The Central Bank of Nigeria’s total foreign exchange sales to authorised dealers (deposit money banks) declined to $1.65 billion in August 2021 from $2.05 billion in July 2021.
The CBN disclosed this in its report on the supply of forex for August of 2021.
In the review period, the CBN directed all commercial banks to publish the names and Bank Verification Numbers (BVNs) of all defaulting customers that presented fake travel documents to purchase BTA/PTA in order to curb unwholesome practices.
According to the report, “The Bank continued to intervene in the foreign exchange market to ensure systemic stability and adequate liquidity. Total foreign exchange sales to authorised dealers by the Bank was US$1.65 billion in August, representing a decrease of 19.3% relative to US$2.05 billion in July.”
A breakdown shows that foreign exchange sales to interbank, Swap transactions and SME interventions rose by 63.5 per cent, 72.3 per cent, and 42.5 per cent to US$0.28 billion, US$0.46 billion, and US$0.17 billion, respectively.
The CBN added that its “interventions at the Secondary Market Intervention Sales (SMIS) and Investors’ and Exporters’ (I&E) fell by 33.8 per cent and 14.7 per cent to US$0.52 billion and US$0.23 billion, respectively, compared with the levels in the previous month.”
The Governor, Central Bank of Nigeria (CBN), Mr Godwin Emefele had, at the end of July Monetary Policy Committee (MPC) meeting, while briefing journalists on MPC decision, announced the stoppage of sale of foreign exchange to Bureau de Change (BDC) operators.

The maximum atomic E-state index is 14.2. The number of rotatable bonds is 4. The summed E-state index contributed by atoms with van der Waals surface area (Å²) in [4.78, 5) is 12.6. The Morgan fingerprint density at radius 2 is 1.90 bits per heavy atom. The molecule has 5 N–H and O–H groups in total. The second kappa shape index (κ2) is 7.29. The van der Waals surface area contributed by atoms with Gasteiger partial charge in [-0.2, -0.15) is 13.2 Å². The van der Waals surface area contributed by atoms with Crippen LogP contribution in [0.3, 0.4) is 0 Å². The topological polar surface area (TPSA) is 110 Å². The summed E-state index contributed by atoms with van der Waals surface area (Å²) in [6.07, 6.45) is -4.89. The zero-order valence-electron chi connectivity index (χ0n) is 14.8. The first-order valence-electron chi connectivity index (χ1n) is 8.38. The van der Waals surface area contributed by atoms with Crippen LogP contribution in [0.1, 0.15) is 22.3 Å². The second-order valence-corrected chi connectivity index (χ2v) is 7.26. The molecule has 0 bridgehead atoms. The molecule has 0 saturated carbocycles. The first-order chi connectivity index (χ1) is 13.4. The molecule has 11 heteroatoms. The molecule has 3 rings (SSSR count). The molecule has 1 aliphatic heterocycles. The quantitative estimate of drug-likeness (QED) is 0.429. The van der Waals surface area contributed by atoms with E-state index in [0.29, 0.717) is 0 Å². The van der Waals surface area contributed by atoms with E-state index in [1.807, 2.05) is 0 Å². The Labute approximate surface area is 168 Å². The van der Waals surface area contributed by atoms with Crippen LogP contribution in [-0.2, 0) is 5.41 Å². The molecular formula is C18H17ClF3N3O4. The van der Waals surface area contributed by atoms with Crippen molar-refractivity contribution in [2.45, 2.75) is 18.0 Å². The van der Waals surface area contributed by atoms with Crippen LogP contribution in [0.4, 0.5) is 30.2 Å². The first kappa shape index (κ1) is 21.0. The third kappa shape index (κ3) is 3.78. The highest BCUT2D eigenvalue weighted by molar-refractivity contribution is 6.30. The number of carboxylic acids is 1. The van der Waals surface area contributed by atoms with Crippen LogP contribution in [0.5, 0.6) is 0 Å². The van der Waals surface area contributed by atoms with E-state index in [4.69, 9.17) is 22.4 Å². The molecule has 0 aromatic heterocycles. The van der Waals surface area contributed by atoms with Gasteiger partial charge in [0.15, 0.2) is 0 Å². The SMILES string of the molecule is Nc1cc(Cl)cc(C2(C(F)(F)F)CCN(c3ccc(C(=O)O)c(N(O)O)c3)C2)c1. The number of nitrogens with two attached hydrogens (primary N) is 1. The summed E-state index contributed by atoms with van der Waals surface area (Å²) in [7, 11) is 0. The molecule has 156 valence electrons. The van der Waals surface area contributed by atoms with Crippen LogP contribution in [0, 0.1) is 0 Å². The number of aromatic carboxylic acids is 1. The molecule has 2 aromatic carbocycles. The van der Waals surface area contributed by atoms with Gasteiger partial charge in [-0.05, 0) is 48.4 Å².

In the review period, the new Bank policy, which has been met with scepticism by the volatile FX market, will not award new licenses to BDCs.
The CBN will only sell forex to Deposit Money Banks (DMBs) for resale to the general public under the new regime. The CBN had directed all DMBs to set up teller points at designated branches across the country to fulfil legitimate forex requests for Personal Travel Allowance (PTA), Business Travel Allowance (BTA), tuition fees, medical payments, and SMEs transactions to ensure a smooth implementation of the new policy.
Before the stoppage of the weekly direct allocation of foreign exchange to the BDCs, the CBN was selling $20,000 each to over 5,500 BDCs per week. This amount translates to about $110 million per week and about $5.72 billion per year.